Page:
China equities record biggest gain in 14 months on Tuesday amid authorities’ all-out effort to stabilize market

Chinese stocks on Tuesday have reportedly recorded the biggest gain in 14 months, reversing some of the losses after a straight six-day dip and a spiraling January, with the benchmark Shanghai Composite Index rebounding 3.23 percent to close at 2789.49 points, and the Shenzhen Component Index and ChiNext Index all soaring over 6 percent.

The recovery comes as state-owned Central Huijin Investment – deemed as a key player in the “national team” – pledged on Tuesday to ramp up investment in the A-share market, a timely boost to defuse looming liquidity stress, and as China’s top securities regulator has recently mulled over what some industry insiders dubbed as an “all-out effort” to shore up market and crack down on illicit conducts.

Analysts said these concrete measures have sent a clear signal of Chinese authorities’ steadfast resolution to safeguard the stability of the capital market and foster its healthy development. Tuesday’s rally also mirrors investor’s recovering confidence in Chinese equities, which analysts believe “could have gradually stabilized” as it took some time for the market to digest panic sentiment, and jotted investors have calmed to some extent with a raft of robust policy support.

While some Western media outlets have hyped the recent market fluctuation to disparage the Chinese economy, observers dismissed such rhetoric, pointing out that regardless of short-term turbulence, the long-term positive momentum of the capital market won’t change on the basis of China’s upbeat economic prospect and the inflow of more medium- and long-term capitals.

The joining of ‘national team’

The transaction volume in Shanghai and Shenzhen bourses reached 926.3 billion yuan, up 48.9 billion yuan from Monday. Over 3,800 individual stocks have rallied in contrast to Monday when over 4,800 stocks plunged, including more than 1,000 which slumped by their daily trading limits.

That represents a swift turnaround from a challenging Monday, when the benchmark Shanghai Composite Index once slumped to below the 2,650-point and hit a five-year low. In January, the index tumbled around 5 percent.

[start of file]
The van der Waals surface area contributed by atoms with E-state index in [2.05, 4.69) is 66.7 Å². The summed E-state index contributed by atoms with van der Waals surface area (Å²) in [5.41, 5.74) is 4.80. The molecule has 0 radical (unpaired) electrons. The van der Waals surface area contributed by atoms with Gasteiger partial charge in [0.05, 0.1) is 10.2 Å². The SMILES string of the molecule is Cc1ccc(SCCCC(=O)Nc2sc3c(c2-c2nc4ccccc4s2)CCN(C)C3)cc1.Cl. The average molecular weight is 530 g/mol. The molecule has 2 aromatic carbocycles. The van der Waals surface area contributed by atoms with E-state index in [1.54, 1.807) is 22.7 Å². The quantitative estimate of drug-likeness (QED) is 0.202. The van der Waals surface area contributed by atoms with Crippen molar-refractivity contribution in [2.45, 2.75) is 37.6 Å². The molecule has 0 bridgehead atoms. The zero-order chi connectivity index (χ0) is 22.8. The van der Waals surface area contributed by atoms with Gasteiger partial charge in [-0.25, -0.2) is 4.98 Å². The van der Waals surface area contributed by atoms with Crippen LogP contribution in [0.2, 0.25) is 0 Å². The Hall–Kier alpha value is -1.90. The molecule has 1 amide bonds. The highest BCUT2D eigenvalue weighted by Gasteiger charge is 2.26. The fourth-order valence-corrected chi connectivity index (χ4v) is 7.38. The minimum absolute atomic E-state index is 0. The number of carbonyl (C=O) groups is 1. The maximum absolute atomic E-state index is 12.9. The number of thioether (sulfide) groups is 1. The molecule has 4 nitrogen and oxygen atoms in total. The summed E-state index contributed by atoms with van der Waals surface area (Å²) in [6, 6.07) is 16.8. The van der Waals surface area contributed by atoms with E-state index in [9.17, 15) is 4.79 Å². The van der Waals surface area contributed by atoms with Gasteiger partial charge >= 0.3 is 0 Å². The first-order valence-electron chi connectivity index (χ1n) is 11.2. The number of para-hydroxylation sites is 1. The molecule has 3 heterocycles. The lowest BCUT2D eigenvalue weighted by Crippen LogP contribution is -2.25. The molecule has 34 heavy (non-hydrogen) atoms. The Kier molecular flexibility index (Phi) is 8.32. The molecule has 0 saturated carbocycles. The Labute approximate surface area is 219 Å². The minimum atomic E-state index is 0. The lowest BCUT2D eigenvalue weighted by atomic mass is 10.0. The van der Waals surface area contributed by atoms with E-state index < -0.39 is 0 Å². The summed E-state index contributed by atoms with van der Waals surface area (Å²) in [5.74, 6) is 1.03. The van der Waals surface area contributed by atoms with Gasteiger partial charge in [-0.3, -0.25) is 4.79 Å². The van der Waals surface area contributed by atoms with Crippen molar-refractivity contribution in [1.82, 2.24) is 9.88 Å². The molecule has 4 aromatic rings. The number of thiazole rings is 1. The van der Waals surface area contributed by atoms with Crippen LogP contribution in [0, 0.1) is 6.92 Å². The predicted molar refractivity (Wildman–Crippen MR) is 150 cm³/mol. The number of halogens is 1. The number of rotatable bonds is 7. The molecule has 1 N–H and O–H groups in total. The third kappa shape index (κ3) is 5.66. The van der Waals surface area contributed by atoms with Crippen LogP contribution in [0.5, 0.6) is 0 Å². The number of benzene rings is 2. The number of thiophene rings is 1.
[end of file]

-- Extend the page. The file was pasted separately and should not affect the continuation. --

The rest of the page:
The net inflow of “northbound capital,” or overseas money flowing into China’s A-share market through stock connect programs, hit 12.605 billion yuan on Tuesday, setting a new record since December 2023.

On Tuesday morning just after the market opened, Central Huijin Investment announced plans to broaden and deepen its holdings in major Exchange-Traded Funds (ETFs), a move aimed at bolstering the stability and healthy operation of the A-share market.

Central Huijin Investment, a subsidy of China’s sovereign-wealth fund China Investment Corporation, is regarded as a core member of the “national team.” Central Huijin’s strategic investments are focused on key state-owned financial enterprises, representing the state in exercising shareholder rights and obligations, according to the company’s official website.

“The pronouncement of ‘national team’ joining is consequential to stabilizing market confidence. On the one hand, it shows a fully endorsement on A shares whose valuation should be kept in a reasonable range despite recent turbulent rise. On the other hand, it helps to defuse market financing risks and reverse a deep downturn,” Yang Delong, chief economist at Shenzhen-based First Seafront Fund Management Co, told the Global Times on Tuesday.

The capital market is one of a country’s economic pillars. Safeguarding the value of yuan-denominated assets is also crucial in potential financial and economic war against China, Yang noted.

It is important to prevent the market from sliding further, as it would “jeopardize the interests of individual investor and the market, with domino effect on other aspects of finance and macro economy,” Dong Shaopeng, a senior research fellow at the Chongyang Institute for Financial Studies at the Renmin University of China, told the Global Times on Tuesday.

In response to the move, the China Securities Regulatory Commission (CSRC) voiced its support for the proactive investment approach on Tuesday, highlighting the A-share market’s current low valuation and its potential for medium to long-term investment.